Toronto’s King Street – A Template For Broadway?

The European light rail Renaissance in Toronto seems to be successful.

Active traffic calming will both improve transit service, while at the same time pull more people to transit, a lesson that TansLink and Vancouver traffic engineers refuses to learn. Putting transit underground, may make local improvements, but the high costs hurts transit operations elsewhere.

In Europe, the simple reserved rights-of-way for trams (LRT) gives a servcie comparable to a subway at a fraction of the cost. Unless traffic flows are in the order of 20,000 pphpd plus, there are far more befits for transit customers, local businesses, and the taxpayer, with light rail.

Unlike subways, modern light rail is both user friendly and non-user friendly and demonstrates the reason why LRT is the first choice of transit planners around the world.

Sadly, not in Metro Vancouver….pity.

Rush hour on Toronto’s King streetcar is usually hell on steel wheels. The packed streetcars that travel the city’s busiest above-ground public transit route trundle along at the pace of a Victorian landau, stuck in traffic like everyone else. Walking is often faster. Cyclists fly past.

So commuters who boarded the King car on Monday, the first weekday of a year-long experiment in getting the lead out, were amazed, even a little bewildered, when they looked out the front windshield and saw, well, nothing. No line of stop-and-go traffic. No big delivery truck blocking the road ahead. No old beater stopping to turn left, causing a mass transit vehicle with scores of people on board to shudder to a halt while waiting for a single car to get out of the way.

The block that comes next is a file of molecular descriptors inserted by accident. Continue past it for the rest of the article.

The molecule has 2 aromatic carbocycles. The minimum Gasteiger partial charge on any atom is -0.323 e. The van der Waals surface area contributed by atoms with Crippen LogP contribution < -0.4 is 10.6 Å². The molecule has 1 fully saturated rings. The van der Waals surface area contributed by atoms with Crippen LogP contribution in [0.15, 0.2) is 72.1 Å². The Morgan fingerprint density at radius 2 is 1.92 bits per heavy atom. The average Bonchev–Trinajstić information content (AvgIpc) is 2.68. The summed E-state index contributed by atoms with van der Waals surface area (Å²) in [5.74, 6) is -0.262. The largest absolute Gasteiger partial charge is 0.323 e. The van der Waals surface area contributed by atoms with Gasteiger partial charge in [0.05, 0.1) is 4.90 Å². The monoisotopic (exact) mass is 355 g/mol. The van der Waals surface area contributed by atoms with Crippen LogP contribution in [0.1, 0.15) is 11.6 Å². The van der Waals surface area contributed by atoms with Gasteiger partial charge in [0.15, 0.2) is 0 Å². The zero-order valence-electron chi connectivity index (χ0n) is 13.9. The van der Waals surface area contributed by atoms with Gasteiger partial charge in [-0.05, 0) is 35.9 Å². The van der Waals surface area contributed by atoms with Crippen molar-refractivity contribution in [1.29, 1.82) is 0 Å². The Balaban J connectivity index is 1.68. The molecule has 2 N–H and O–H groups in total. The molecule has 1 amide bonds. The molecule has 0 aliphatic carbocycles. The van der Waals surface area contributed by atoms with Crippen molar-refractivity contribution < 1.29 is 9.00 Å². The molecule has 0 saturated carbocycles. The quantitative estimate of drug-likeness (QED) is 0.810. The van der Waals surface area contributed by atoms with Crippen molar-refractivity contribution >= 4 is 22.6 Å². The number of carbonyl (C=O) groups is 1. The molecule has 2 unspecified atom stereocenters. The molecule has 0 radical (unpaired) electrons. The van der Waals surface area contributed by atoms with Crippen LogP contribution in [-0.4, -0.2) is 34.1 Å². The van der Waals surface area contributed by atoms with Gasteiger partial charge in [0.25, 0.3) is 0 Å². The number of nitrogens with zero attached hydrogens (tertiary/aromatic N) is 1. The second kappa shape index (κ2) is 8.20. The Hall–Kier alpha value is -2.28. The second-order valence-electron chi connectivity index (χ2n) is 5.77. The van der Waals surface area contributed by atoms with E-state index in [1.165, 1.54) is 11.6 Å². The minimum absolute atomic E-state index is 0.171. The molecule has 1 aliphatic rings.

Just a long stretch of clear road, free of obstacles, even at the height of the afternoon rush. It was such an unfamiliar sight that it was hard not just to gawp, like a yokel seeing his first elevator.

Here was a vision of the future, and, you know, it seems to work. Freed of its four-wheeled competitors, the big red-and-white streetcars fairly sail along the open street, making that sweet electrical hum that they do when they get going.

Toronto transit riders never speak to each other ai??i?? the riders’ code forbids human interaction ai??i?? but on this day, a man in a fashion-forward version of one of those winter hats with the strings dangling past the ears couldn’t help turning to a couple of women beside him and remarking, “It’s almost like travelling at warp speed today.” He shook his head in wonder. “Toronto is putting on its big city pants and growing up.”That put it nicely. Finally, after years of chin stroking, the city has found the courage to do something bold about its commuting mess. Finally, it is coming to understand that cities that want to avoid strangling on their own growth have to change how they move people around. At last it has seen the sense in giving big vehicles with lots of people an advantage over small vehicles with one or two. At last it is struggling to loosen the tyranny of the car.

The King Street project gives streetcars precedence on the busy stretch of King between Bathurst Street in the west and Jarvis Street in the east. Motor vehicles won’t be able to drive through any more. They won’t be able to turn left, either. If they come onto that stretch of King, they must turn off at most intersections and get out of the way.

Vehicles operated by emergency services, road crews and the Toronto Transit Commission will get an exception, as will taxis after 10 at night. Cyclists can ride right through as before. Apart from that, streetcars will have the run of the road.

It is about time. This should have happened a decade, two decades ago. The King car is the third-busiest transit service in the city, trailing only the two main subway lines. It carries more than 65,000 people a day. That compares with the 20,000 vehicles that use the street. It is obvious who should get priority.